Cycling infrastructure is infrastructure that is provided for and used by cyclists. This infrastructure can include on-road provision such as cycle lanes or cycle-friendly junction designs, or off-road provision such as cycle tracks and paths. There are many different types of cycling infrastructure; a number of these are discussed in this synthesis.
Overall there has been an upward trend in people using pedal cycles as a mode of transport in recent years in Great Britain, however this varies in different places, with some areas seeing a significant increase in people cycling whilst there have been smaller increases or decreases in other areas. As the number of cyclists on the roads has increased, the number of cyclist casualties has also generally increased.
In London the number of people using pedal cycles has increased. This in part has been attributed to a number of initiatives, such as the Santander Cycle Hire and Cycle Superhighways schemes, as well as a response to congestion and crowding on other modes of transport
The risk for cyclists is greatest at road junctions, and this can be exacerbated by segregation along links if this places cyclists into conflicting positions and turns when cyclists get to junctions and crossings.
When highway infrastructure changes are made for capacity, safety or network reasons, cyclists’ needs should be considered from the start of the project so that cyclists’ safety and comfort is built into all elements of the design.
Cyclists have differing and potentially conflicting needs from cycling infrastructure. Confident cyclists favouring speed and directness may prefer to cycle in the carriageway with the rest of the traffic. Other cyclists wanting to avoid conflict with motorists prefer separate cycle lanes, or segregated provision such as shared use paths and cycle tracks.
During cycling infrastructure design it is important to consider both ‘actual’ road safety measured by the number of casualties in an area and the ‘perceived’ road safety, i.e. how safe do cyclists feel? It is often possible to improve ‘perceived’ road safety significantly by providing cycling infrastructure, but it is more difficult to prove that cycling infrastructure has reduced casualty numbers.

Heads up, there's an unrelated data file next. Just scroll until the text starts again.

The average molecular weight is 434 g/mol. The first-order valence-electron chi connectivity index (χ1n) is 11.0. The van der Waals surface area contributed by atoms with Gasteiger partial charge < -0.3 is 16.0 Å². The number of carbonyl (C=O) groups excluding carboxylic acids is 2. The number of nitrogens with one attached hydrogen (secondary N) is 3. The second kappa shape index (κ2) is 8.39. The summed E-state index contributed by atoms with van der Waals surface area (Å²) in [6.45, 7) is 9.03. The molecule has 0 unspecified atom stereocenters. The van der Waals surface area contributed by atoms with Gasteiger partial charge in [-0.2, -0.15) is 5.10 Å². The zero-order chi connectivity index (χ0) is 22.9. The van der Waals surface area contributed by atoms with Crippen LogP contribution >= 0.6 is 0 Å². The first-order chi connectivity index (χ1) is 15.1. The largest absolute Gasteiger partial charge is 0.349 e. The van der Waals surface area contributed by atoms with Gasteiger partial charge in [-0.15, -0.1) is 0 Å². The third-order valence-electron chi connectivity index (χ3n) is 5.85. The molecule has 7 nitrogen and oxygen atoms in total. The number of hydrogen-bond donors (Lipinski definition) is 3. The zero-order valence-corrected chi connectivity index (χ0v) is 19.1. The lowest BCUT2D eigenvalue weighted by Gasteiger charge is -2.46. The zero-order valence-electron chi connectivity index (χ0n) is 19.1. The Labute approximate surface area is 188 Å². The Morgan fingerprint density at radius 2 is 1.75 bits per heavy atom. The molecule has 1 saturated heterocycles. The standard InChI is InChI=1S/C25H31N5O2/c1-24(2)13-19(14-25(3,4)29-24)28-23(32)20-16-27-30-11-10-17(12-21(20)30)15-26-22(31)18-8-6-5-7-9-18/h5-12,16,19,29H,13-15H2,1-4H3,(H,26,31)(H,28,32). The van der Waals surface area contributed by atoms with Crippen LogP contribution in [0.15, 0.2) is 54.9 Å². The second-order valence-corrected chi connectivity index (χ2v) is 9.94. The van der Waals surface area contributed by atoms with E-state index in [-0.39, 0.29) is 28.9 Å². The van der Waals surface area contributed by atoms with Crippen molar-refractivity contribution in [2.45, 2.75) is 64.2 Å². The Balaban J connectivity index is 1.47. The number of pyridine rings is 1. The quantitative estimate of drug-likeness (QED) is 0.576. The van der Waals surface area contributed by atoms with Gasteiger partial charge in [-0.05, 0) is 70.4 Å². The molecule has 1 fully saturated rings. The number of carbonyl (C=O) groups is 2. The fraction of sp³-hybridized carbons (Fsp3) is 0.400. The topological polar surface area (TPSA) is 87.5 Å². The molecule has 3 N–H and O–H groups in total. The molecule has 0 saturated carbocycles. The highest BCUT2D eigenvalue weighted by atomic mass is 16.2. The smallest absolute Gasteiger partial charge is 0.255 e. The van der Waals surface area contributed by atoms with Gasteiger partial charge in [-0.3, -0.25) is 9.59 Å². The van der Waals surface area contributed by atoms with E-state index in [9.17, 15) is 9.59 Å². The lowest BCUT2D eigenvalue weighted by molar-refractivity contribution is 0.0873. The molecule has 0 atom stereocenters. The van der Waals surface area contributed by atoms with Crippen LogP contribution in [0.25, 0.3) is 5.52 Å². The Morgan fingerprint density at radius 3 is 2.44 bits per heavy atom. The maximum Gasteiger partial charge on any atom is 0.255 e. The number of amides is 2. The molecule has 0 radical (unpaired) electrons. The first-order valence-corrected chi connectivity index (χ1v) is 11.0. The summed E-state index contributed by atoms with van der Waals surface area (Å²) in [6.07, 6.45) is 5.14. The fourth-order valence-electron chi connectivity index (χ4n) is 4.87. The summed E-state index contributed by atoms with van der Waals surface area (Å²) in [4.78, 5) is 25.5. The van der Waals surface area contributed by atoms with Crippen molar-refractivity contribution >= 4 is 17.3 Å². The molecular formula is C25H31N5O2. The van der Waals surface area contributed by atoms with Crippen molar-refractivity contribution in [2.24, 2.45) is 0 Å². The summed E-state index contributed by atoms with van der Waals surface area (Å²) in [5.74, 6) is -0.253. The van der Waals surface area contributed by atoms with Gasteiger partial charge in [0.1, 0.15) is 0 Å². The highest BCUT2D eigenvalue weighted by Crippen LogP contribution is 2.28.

If people feel safer when cycling they will be more inclined to cycle more often, which leads to safety in numbers and associated health benefits.
Providing dedicated cycling infrastructure might not always be necessary. Depending on traffic flows and speeds, and the primary function of the road or street, measures to manage speeds and encourage safe sharing of the carriageway may be more appropriate than creating separate facilities, which are more necessary where flows and speeds are high and the road’s primary function is for movement. In some circumstances off-road paths can provide cyclists with more direct routes, especially in business parks and residential areas where roads can be less direct and may meander. Off-road paths may also provide opportunities for recreational cyclists and as a means to avoid complex or busy junctions or roads for less confident commuter cyclists.
Research has been conducted on a number of different types of cycling infrastructure including cycle lanes, roundabouts, crossing facilities, advanced stop lines, shared used paths and cycle tracks. The research has highlighted the advantages and disadvantages of each type of cycling infrastructure.
There are a number of gaps in the research; evidence on the amount of cycling activity in the UK needs to be improved. Accurate casualty numbers are also required to assist cycling infrastructure designers.
In conclusion, cycling infrastructure has a role to play in improving road safety for cyclists but should not be used in isolation. A range of interventions should be used including marketing, education, legislation and enforcement to improve the culture of road sharing and road user behaviour.
- Date Added: 05 Mar 2013, 11:21 AM
- Last Update: 26 Aug 2016, 04:01 PM